In ancient Greek myth, the Titans were the first gods, giants born of Mother Earth and Father Sky. They were giants of incredible power. Those extraordinary stories inspired Prussian scientist Martin Heinrich Klapoth in 1795 to use their name for the 22nd element in the periodic table: Titanium.
The ninth most common element in the earth’s crust, titanium is a low-density, high-strength transition metal that in very resistant to corrosion and can be combined with a variety of other metals to create incredibly strong, lightweight alloys. From spacecraft to toothbrushes, titanium is all around us, and POSCO is a significant player in this exciting field. Let’s take an in-depth look at this extraordinary element.
Not-So-Heavy Metal That Really Rocks
As the ninth most abundant mineral on Earth, titanium can be found nearly everywhere, and is almost always present in igneous rocks and sediment. But refining it proved difficult. Although first identified at the end of the 18th century, pure metal titanium wasn’t extracted until 1910, and commercial production required another 30 years.
Hard, light and resistant to corrosion, titanium is incredibly useful. It is 43 percent lighter than steel and twice as strong as aluminum alloys. But because it is difficult to manufacture, titanium is also expensive.
All told, the world consumes about 17 million tons of titanium each year. About 70 percent of that is used by just the United States, England, Japan, China and Korea. Before POSCO added titanium to its manufacturing capacity, Korea had to rely on imports.
POSCO decided to enter titanium production in 2008. By 2009 it was developing titanium products, and the following year it began commercial production and merchandizing. Business steadily grew, and by May 2015 POSCO had sold 10,000 tons of titanium.
Titanium’s Larger-than-Life Applications
When titanium first entered commercial production in the 1950s, it was only used in aviation, space and munitions. But as titanium manufacturing has progressed, titanium has expanded its uses into many other fields—shipbuilding, nuclear energy, automobiles all use titanium, as do golf clubs, hiking gear, kitchenware and cosmetics.
Today, the airline industry is a major user of titanium, as the element’s light weight and strength are two traits vital for airplanes. A single Boeing 777, for instance, uses 59 tons of titanium, while a Boeing 747 uses 45 tons and an A340 Airbus needs 32 tons. Missiles, armored carriers and spacecraft are also significant consumers of titanium.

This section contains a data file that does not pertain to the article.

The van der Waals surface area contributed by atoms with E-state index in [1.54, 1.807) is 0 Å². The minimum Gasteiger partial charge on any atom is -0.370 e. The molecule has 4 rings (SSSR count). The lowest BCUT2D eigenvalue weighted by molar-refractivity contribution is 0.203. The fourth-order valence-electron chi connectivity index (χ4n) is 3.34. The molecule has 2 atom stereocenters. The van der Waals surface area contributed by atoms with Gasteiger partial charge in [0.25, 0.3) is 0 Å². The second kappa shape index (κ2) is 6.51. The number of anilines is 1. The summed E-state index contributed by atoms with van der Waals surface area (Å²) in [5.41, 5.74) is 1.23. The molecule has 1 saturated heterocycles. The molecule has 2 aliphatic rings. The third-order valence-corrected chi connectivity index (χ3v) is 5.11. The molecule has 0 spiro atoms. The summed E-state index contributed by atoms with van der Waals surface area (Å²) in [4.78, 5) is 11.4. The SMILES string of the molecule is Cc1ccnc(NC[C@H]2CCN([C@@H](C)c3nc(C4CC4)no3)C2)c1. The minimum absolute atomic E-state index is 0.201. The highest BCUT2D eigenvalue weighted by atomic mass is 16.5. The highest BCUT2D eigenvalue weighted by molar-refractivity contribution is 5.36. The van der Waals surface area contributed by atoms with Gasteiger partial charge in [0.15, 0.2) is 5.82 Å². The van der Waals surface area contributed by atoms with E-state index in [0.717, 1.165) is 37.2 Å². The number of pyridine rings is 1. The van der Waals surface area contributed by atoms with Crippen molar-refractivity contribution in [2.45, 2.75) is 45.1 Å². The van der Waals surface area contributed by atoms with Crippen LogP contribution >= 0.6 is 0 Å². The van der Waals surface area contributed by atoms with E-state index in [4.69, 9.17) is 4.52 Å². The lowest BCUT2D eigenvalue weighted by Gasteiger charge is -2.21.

Because titanium is so corrosion resistance, many oceanic vessels and seas-related facilities use it, too. Ships, submarines and offshore vessels all frequently use titanium, as do desalination plants.
But perhaps one of the newest and most impressive uses of titanium is as a building material. The Guggenheim Museum in Bilbao, Spain has amazed tourists and architecture fans since the museum opened in 1997, with its unusual curved, corners and angles, all covered with titanium.
Titanium in Our Lives
Titanium has another important feature—it does not react with our bodies, making it safe for human use, like for implants, artificial joints, artificial hearts and more.
But titanium also is used for many more basic items from our day-to-day lives. Its strength makes it good for golf clubs or even bicycle seats. It is also good for camping equipment, leisure equipment and kitchen utensils.
One of titanium’s most common uses is actually rather mundane, acting as a whitening agent through the compound titanium dioxide (TiO2). Titanium dioxide creates one of the whitest whites known, and is used in paints, toothpaste, paper, ceramics, textiles and more. It’s even used in sunscreens because, in addition to being white, titanium dioxide is a good reflector of infrared radiation.
Large and Small, Titanium Has Great Potential
In short, the strength and lightness of titanium make it a truly special material, one that has enhanced our dreams and what humanity can accomplish. From the extraordinary to our daily lives, titanium has transformed what humanity can accomplish, and POSCO, as a significant manufacturer, is excited about where the power and potential of titanium might take us next.